Six weeks ago it was easy, maybe even practical, for Nuggets coach Michael Malone to dismiss the question.

Malone was sitting at the introductory news conference for coveted forward Jerami Grant and was not interested in indulging questions that training camp and preseason would ultimately answer.

“I haven’t even thought about the depth chart and rotations,” Malone said with a laugh. “I’m enjoying the moment. … Jerami Grant’s gonna play for us. He was a starter on a playoff team.”

That Grant, whom the Nuggets acquired from Oklahoma City for a first-round pick, would get run wasn’t the question. Instead, it was how does his arrival cascade down the Nuggets’ depth chart?

Now, just over a month away from a highly anticipated training camp in Colorado Springs, there is little doubt Malone has considered how this might all shake out. With 14 of the 15 roster spots filled, here’s how we project the Nuggets’ depth chart heading into the 2019-’20 season.

Denver Nuggets guard Jamal Murray directs ...

John Leyba, The Associated Press

Denver Nuggets guard Jamal Murray directs his team in the first half of Game 7 of an NBA basketball second-round playoff series against the Portland Trail Blazers Sunday, May 12, 2019, in Denver.

Point guard

The Nuggets revealed exactly how they feel about Jamal Murray’s potential when they signed their incumbent guard to a 5-year, $170 million max deal hours after the start of free agency. Murray’s bullish playmaking can occasionally lead to some careless turnovers, but his confidence and tenacity on the court are undeniable. An All-Star nod was dashed after a slow start in October and November of last season. With a healthy summer off, expect Murray to garner some All-Star chatter early this season.

Backup guard Monte Morris was a revelation last season. Veteran Isaiah Thomas was signed, in part, as insurance since the Nuggets entered last season with a gaping question mark behind Murray. Morris, fresh off signing a new contract, didn’t let that question linger. His steady play didn’t waver until the postseason, when the extended season exacted its toll. After shooting 41 percent from 3-point range last season, fans should be encouraged that he’s spent the offseason working to extend his range.

Denver Nuggets guard Gary Harris, center, ...

John Leyba, The Associated Press

Denver Nuggets guard Gary Harris, center, goes up for a basket between Portland Trail Blazers guards Damian Lillard, back, and CJ McCollum in the first half of Game 7 of an NBA basketball second-round playoff series Sunday, May 12, 2019, in Denver.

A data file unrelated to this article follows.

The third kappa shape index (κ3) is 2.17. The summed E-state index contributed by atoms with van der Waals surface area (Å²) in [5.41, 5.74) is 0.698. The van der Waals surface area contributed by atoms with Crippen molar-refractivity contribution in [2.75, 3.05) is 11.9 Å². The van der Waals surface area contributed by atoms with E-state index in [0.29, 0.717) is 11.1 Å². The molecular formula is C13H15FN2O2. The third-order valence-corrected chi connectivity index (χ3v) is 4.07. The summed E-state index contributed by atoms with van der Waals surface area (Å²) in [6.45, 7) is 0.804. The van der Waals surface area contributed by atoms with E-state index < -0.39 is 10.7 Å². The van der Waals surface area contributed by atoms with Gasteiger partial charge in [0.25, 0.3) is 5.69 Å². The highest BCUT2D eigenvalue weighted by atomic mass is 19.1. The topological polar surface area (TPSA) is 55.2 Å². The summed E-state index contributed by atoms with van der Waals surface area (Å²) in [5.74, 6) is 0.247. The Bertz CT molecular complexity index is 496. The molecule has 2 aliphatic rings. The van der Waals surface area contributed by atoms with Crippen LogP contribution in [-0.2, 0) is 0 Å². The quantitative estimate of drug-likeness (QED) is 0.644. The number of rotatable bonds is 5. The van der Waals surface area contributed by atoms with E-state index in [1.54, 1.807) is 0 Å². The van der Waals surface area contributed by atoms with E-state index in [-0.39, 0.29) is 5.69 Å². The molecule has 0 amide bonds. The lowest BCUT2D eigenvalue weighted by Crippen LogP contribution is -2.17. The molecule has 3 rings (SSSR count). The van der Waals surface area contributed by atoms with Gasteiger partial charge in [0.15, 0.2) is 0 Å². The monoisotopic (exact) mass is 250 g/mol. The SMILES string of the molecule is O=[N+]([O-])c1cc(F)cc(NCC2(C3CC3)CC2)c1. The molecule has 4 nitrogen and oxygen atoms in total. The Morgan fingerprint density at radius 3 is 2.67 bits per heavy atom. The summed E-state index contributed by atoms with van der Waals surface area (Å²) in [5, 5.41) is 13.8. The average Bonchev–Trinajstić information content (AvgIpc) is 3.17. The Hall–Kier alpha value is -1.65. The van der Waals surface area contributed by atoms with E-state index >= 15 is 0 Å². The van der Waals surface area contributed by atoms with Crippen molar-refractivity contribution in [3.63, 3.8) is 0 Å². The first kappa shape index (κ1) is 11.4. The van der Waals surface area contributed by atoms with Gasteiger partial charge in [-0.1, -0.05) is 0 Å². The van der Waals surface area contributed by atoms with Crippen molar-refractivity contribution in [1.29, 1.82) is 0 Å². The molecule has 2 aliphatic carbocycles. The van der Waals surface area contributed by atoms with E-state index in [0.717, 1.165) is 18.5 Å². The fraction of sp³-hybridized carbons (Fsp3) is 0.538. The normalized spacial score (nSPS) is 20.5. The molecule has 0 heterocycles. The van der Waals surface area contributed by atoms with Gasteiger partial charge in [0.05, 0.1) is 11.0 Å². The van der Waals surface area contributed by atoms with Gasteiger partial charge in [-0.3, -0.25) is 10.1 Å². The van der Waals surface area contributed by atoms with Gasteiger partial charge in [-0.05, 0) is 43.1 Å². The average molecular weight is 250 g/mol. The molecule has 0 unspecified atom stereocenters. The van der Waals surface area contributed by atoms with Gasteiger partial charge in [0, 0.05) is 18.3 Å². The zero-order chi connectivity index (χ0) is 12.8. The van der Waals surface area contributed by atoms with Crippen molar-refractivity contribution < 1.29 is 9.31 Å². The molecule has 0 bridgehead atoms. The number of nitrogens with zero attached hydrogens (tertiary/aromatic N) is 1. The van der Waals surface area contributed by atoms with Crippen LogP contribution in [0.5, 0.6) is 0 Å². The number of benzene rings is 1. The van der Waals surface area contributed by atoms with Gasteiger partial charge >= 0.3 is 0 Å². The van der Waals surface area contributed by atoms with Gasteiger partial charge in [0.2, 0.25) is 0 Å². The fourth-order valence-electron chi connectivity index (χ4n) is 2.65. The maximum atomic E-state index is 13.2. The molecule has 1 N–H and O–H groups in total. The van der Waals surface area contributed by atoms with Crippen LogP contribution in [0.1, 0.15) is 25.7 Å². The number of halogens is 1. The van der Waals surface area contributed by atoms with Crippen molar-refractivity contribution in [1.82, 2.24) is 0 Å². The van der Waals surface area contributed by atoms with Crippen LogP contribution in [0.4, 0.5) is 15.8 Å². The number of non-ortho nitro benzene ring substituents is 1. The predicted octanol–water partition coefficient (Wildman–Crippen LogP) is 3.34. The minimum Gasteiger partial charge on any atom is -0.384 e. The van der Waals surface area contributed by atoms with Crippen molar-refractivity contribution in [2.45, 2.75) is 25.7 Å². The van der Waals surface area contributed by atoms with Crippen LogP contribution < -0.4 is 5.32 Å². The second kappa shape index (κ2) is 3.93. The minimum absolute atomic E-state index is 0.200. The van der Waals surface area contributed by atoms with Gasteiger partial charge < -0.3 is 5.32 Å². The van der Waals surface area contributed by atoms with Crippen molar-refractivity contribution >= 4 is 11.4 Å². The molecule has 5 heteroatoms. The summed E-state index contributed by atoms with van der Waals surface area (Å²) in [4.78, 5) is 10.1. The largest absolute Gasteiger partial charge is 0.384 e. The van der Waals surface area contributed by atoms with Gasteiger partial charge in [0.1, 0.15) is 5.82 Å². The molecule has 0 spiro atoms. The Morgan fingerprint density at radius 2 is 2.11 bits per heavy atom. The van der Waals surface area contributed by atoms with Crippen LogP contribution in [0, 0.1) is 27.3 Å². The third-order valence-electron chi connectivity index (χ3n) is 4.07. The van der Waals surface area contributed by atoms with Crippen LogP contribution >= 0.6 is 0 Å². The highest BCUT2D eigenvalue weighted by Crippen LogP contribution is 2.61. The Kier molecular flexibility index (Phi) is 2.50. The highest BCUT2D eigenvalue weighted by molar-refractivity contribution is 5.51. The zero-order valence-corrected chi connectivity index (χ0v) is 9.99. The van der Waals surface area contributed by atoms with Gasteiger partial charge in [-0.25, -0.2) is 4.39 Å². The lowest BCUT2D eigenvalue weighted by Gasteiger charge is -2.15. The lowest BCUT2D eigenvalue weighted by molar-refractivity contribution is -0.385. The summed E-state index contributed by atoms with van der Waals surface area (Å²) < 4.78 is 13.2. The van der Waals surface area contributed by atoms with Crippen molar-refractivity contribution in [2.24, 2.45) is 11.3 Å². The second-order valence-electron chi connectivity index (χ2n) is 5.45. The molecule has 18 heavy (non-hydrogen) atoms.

Shooting guard

Nothing came easy for Gary Harris last season. At different times he battled groin, hip and ankle injuries, and his inconsistent season reflected it. During 15 games in March, the most he played in any month, his 3-point shooting percentage soared to 48 percent. Unsurprisingly, Denver’s overall team defense plummeted when he missed significant time in December. Once the postseason came, his two-way value was even more apparent. A healthy offseason could portend a strong bounce-back year.

Malik Beasley’s breakout season was a direct result of Harris’ frustrating year. He became a double-digit scorer, a dangerous 3-point threat and a fearless high flyer. As a starter, his production was undeniable – 15.9 points, 2.6 rebounds on 55 percent shooting from the field. The gap between Beasley’s defense and Harris’ defense, however, was pronounced. Beasley has immense promise, but until his defense improves, Malone can’t consider him in a three-guard set alongside Murray and Harris.

Will Barton (5) of the Denver ...

AAron Ontiveroz, The Denver Post

Will Barton (5) of the Denver Nuggets against the Portland Trail Blazers during the first quarter on Sunday, May 12, 2019. The Denver Nuggets versus the Portland Trail Blazers in game seven of the teams’ second round NBA playoff series at the Pepsi Center in Denver.

Small forward

No position carries more question marks for the Nuggets than small forward. The assumption, with significant caveats, is that Will Barton will be the leading candidate to start on Oct. 23 against Portland. But the battle for minutes is going to be intense. Barton’s season was thrown off-kilter almost from the start. When he returned from a core muscle surgery in January, the rest of the team, then running the league’s sixth-best offense, was flowing. He later admitted he felt like he was playing catchup the entire season, an even tougher scenario given that he’d just signed a huge contract.